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We've recently been asked to look at noise issues from office reception areas and a common theme seems to be developing. There appears to be a trend for client and executive meeting rooms to be located directly off the main reception area of an office fit out.

5 ways to improve office meeting room privacy

Presumably there are good reasons for this; visitors not having to walk through back office areas, security, and ease of servicing maybe among them. Despite these valid justifications, there are a few potential pitfalls to this growing trend.

Common causes of noise reverberation in office receptions

Every office fit out is, of course, different but the noise problems are often because: 

  • The reception area is fitted out in the modern style with no sound absorbing surfaces;
  • A plasterboard ceiling hangs over a stone or timber floor surrounded by hard walls and glazing;
  • A reception desk sits in the middle, with one or two soft chairs and a small rug (if we're lucky).

Reception areas have been designed like this for as long as I can remember. The problem now though is that high quality meeting rooms often open directly off this space and a conflict arises.

Poor privacy in adjoining office meeting rooms

The reception area is invariably highly trafficked. Conversations and telephone calls at reception reverberate around the room, and high heeled footsteps click clack across the floor.

Coupled with this, the meeting room door has inadequate or no acoustic seals, with gaps at double door meeting edges and where the door closer cuts into the head of the door.

Unsurprisingly, sensitive rooms are frequently disturbed and the meeting participants complain of poor privacy. C'est la vie, right? Not necessarily!

5 ways to improve meeting room privacy

Several acoustic solutions could be applied without compromising the design intent too much. For example:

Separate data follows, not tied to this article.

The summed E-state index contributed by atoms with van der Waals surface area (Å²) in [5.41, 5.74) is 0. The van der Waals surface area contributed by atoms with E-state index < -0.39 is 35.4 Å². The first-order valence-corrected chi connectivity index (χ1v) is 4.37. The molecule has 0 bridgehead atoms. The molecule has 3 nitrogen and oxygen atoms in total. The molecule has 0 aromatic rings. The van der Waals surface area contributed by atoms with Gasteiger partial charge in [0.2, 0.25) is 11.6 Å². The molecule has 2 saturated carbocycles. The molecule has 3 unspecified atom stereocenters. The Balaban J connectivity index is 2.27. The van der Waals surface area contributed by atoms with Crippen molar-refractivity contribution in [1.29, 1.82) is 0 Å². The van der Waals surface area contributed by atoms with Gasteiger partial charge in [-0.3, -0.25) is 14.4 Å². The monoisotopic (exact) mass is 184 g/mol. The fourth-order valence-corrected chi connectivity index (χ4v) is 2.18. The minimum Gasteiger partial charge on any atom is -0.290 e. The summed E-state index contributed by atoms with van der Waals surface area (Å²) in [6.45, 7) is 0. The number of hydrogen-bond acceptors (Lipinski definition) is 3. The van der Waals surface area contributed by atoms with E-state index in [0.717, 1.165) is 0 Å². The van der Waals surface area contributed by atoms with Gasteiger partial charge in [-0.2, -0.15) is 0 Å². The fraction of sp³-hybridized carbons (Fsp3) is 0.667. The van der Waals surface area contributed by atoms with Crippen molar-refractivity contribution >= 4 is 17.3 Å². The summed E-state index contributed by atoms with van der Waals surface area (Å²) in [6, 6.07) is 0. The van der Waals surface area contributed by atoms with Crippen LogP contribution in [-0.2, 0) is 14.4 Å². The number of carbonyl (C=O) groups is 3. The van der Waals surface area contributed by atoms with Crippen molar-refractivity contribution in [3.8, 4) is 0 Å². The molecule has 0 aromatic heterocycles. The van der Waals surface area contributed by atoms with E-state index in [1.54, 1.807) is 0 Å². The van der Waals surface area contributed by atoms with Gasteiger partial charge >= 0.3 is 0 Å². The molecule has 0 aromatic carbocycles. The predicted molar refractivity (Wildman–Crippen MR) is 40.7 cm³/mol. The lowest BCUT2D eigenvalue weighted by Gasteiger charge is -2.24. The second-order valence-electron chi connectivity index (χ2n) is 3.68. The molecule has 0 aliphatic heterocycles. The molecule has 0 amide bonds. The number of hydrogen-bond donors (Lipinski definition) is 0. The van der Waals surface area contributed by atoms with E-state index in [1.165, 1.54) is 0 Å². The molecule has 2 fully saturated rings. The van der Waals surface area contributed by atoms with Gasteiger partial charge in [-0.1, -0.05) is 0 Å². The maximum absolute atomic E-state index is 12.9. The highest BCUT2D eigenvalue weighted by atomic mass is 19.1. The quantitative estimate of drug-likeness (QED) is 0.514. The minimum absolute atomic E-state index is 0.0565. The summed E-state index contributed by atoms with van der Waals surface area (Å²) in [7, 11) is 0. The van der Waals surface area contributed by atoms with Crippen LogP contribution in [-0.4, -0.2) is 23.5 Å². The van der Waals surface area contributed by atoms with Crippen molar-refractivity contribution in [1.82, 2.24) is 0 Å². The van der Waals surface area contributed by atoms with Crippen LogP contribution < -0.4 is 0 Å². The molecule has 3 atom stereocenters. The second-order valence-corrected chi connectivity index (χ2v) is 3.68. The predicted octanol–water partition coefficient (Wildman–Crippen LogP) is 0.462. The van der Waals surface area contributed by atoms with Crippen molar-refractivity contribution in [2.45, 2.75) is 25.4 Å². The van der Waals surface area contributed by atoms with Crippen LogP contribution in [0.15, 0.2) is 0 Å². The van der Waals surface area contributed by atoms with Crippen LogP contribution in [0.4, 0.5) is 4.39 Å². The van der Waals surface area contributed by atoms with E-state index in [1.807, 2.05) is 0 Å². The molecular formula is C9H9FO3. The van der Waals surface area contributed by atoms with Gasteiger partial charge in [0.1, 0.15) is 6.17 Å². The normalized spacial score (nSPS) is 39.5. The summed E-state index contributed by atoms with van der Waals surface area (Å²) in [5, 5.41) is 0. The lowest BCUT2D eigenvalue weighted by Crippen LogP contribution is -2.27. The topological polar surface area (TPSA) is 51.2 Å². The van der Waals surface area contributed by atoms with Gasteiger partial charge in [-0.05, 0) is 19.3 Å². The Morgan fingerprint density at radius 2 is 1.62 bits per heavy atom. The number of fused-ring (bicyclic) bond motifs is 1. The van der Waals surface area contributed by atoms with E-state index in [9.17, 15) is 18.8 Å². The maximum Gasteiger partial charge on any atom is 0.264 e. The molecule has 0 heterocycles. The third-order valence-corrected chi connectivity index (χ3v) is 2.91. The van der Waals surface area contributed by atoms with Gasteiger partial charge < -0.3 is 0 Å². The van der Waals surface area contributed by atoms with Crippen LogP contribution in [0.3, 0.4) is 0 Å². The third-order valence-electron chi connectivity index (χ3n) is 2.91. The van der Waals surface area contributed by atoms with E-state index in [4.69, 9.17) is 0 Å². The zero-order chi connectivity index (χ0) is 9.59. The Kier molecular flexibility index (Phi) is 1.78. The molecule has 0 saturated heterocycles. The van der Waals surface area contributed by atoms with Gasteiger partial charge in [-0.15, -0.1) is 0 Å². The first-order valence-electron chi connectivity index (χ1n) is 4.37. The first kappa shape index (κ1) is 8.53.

• The reception area could be made much less reverberant using modern ceiling treatments that look monolithic and have a clean white finish similar to plasterboard; both Sto and Oscar can provide these.
  • The stone / timber floor can be kept for the main circulation area, but having carpet outside the actual meeting rooms will reduce disturbance from footsteps and trolleys. A perforated acoustic ceiling tile in this area would also help.
  • Doors, doors, doors! Ideally, don't have doors directly off the main reception. A lobby would be great but at least specify a good solid door with rebated edges, acoustic seals and overlapping rebates on any double doors.
  • Don't forget full height partitions from slab to slab either.
  • Engage an acoustic consultant at an early stage to avoid unhappy clients and expensive retro fit partial solutions that may not work as well.

 

About the author
Robert Adnitt
Author: Robert Adnitt
Robert is Managing Director of Adnitt Acoustics and specialises in acoustics of the built environment. He also has extensive experience of environmental noise and vibration assessment, as well as transportation, industrial noise, vibration and pollution issues.

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